Although this song has had over 300 covers (as well as numerous samples and remixes) – many by high profile celebrity performers, no one has been able to match the vocal sincerity or authenticity of Cooke’s personal pain being shared in his own voice.
The song “A Change is Gonna Come” and the writer/singer, Sam Cooke, have been close to my heart since my early teen years. It has been subtly in my essence through dreams and personal experiences even before I had any understanding of the events that took place in the U.S. during the 1960s. In mid-2019, I was drawn to listen to many of his songs (primarily ACGC – repeatedly), read articles, and watch videos about his life and death. For these reasons, I feel extremely close to this song and artist.
Personal life events contributed to Cooke writing more introspective songs and to his deeper interest in Black history and politics. ACGC is a song about Sam Cooke’s life, a short autobiography in song, that also holds a message/an indication of a process that each adult must go through in their lifetime.
As I followed the videos and articles that document Cooke’s life experiences, a pattern revealed itself; he transforms from a young man chasing after acceptance and approval to a grown man who has come to love and accept his authentic self, no longer begging/pandering for love, acceptance, and approval outside of himself. He no longer needed to change who he was to belong or be accepted. You can see this in the changes in his appearance/style, interests, and sense of right and wrong in the world.
So, in the exploration of this Soul Song, I went first to Spirit for advice on how to approach connecting with the deeper spiritual understanding of this song.
Yes, Beloved, it is finally time to take a deeper and in-depth look at this song which has been so close to your soul. There is much to uncover about the lyrics and the writer, and we look forward to taking this journey with you. It will be beautiful and touching to all who read it. The teaser message [given at the end of SS #2] will become clear as we interact with the lyrics and the soul of the writer Sam Cooke. It will be an inspiring journey – Indeed!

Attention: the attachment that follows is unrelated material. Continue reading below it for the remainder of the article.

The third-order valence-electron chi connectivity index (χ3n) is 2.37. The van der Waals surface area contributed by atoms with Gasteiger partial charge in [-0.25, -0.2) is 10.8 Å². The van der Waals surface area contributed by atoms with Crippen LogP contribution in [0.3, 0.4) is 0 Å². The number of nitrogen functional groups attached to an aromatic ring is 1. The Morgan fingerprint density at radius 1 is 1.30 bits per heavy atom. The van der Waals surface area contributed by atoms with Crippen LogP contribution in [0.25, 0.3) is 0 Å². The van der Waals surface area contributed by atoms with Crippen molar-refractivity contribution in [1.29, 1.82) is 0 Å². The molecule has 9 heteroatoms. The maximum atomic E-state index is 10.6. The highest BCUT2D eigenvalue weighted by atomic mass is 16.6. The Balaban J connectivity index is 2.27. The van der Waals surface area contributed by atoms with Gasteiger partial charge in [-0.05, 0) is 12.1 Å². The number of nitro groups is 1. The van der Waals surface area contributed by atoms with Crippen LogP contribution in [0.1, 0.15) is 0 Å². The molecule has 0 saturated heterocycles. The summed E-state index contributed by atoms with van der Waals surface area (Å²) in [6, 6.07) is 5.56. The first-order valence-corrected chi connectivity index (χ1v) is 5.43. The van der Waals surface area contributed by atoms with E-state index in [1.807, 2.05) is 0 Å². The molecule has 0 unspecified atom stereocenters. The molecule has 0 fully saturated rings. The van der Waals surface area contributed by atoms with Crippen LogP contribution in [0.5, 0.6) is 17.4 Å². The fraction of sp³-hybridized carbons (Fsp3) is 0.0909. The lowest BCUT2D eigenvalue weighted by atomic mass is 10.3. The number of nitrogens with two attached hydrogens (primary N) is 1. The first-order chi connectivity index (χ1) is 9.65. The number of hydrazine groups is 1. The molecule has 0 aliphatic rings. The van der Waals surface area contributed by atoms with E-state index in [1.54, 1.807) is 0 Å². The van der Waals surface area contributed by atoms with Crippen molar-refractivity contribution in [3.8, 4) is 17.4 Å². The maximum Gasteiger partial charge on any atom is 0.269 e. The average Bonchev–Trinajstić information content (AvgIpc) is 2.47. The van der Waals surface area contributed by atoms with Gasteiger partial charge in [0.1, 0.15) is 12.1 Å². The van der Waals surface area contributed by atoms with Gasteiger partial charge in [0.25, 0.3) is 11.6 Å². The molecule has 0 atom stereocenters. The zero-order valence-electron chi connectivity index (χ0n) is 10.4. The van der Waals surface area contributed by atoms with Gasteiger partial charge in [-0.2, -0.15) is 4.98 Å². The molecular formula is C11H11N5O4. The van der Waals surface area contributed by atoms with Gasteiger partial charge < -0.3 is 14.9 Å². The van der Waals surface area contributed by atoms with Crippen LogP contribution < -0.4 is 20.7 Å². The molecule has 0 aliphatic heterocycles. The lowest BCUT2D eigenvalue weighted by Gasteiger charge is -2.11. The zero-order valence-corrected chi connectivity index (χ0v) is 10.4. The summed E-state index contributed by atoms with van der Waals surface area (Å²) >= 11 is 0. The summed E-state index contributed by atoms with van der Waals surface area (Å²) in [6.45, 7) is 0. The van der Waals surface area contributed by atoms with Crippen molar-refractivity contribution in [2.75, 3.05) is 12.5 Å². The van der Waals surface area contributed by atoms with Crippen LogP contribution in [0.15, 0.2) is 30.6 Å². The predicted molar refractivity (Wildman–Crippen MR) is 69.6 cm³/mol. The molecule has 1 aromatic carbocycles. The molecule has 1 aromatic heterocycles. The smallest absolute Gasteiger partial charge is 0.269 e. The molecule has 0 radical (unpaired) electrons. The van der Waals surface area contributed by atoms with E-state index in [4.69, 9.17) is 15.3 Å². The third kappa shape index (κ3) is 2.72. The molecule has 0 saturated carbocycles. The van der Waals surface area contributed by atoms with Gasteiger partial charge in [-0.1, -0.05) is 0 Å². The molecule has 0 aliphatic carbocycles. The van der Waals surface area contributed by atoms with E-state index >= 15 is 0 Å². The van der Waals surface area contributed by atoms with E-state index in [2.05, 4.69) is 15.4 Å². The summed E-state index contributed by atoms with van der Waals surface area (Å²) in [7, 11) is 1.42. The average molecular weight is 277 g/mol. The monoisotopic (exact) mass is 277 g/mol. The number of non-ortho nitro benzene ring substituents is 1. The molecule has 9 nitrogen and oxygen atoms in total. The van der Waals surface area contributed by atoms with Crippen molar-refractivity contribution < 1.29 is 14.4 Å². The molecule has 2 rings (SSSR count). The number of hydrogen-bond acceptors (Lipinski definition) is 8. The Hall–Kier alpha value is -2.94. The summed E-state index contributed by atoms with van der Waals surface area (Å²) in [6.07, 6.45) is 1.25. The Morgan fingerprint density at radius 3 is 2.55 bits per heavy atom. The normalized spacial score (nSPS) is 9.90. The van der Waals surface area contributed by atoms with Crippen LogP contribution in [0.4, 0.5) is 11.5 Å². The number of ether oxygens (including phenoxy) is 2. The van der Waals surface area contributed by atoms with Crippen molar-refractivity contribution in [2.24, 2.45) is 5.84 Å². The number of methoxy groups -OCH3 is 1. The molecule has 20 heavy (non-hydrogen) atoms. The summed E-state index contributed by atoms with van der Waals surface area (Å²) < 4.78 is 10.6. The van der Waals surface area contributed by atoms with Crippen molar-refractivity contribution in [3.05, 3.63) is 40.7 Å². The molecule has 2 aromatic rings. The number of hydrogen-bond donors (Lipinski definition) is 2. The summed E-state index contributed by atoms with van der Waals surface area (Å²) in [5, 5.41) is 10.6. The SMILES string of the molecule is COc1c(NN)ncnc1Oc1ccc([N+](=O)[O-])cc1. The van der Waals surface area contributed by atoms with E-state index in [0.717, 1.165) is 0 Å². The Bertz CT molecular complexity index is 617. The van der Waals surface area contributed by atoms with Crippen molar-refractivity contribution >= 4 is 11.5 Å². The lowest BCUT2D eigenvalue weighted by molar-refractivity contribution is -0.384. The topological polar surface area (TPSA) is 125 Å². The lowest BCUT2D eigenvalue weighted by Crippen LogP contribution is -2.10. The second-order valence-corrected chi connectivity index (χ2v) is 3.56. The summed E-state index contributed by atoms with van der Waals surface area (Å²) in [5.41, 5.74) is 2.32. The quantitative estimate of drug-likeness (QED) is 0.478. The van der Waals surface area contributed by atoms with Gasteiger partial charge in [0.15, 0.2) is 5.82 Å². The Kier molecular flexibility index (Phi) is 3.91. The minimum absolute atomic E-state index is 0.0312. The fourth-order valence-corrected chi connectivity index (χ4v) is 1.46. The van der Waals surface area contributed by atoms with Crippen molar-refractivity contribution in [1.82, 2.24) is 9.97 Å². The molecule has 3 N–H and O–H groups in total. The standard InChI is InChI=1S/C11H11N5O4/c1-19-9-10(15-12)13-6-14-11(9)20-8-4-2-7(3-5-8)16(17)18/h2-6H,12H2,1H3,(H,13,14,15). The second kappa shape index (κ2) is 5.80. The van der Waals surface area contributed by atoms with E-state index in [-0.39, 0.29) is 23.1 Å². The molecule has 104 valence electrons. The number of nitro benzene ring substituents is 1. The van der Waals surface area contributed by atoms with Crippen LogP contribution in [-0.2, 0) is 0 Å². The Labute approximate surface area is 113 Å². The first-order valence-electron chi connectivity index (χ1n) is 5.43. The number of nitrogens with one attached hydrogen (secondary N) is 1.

Your excitement regarding the blog and its content pleases us, but there is more to learn regarding how this will work. Each entry, song, blog post may read differently. In this case of the current song, Beloved, ask the song what it would like to reveal, ask the artist/writer what his desire was in creating such a haunting composition. Go where many others yet cannot go and collect the answers they wait to know and hear. This journey, through Soul Songs, will change you and change those who read the words. Teach the world of the connectedness, the Oneness, that exists in all things. Indeed!
Soul of the Song’s Response:
It is with great joy that we respond to your request/inquiry. The energy we provide as a conglomeration/collection of words and music is one of sadness, a breaking open of the heart space much like one would feel at the death of a loved one. It is designed to cause a release of trapped emotions – sometimes through tears other times just through thoughtful reflection. It is why some people remark that, “It feels like death”. This cracking open of the heart’s hardened shell (formed/accumulated over many heartaches) allows space for one to grow and rise to a higher level within themselves. The song drags you down, to pick you up. You are going into the cocoon in order to emerge as a butterfly. So, not so much a harbinger of death as a harbinger of transformation.
The song became the song of the Civil Rights movement for that very reason – it is a song of transformation, a call for the death of the old way. It spoke of the hopes and dreams of a people in despair. It spoke of the inability of brothers and sisters on the planet to see the humanity in each other, to open their hearts, their ears, their eyes. It was very much an accompaniment piece to Dylan’s creation. As mentioned earlier, Cooke went deep into his soul to write/create/find these lyrics – it is the soul connection that anyone on the planet can make within themselves to connect with their soul plan. It is, in fact, a ‘remembering’ of the soul’s plan.
Soul of Sam Cooke’s Response: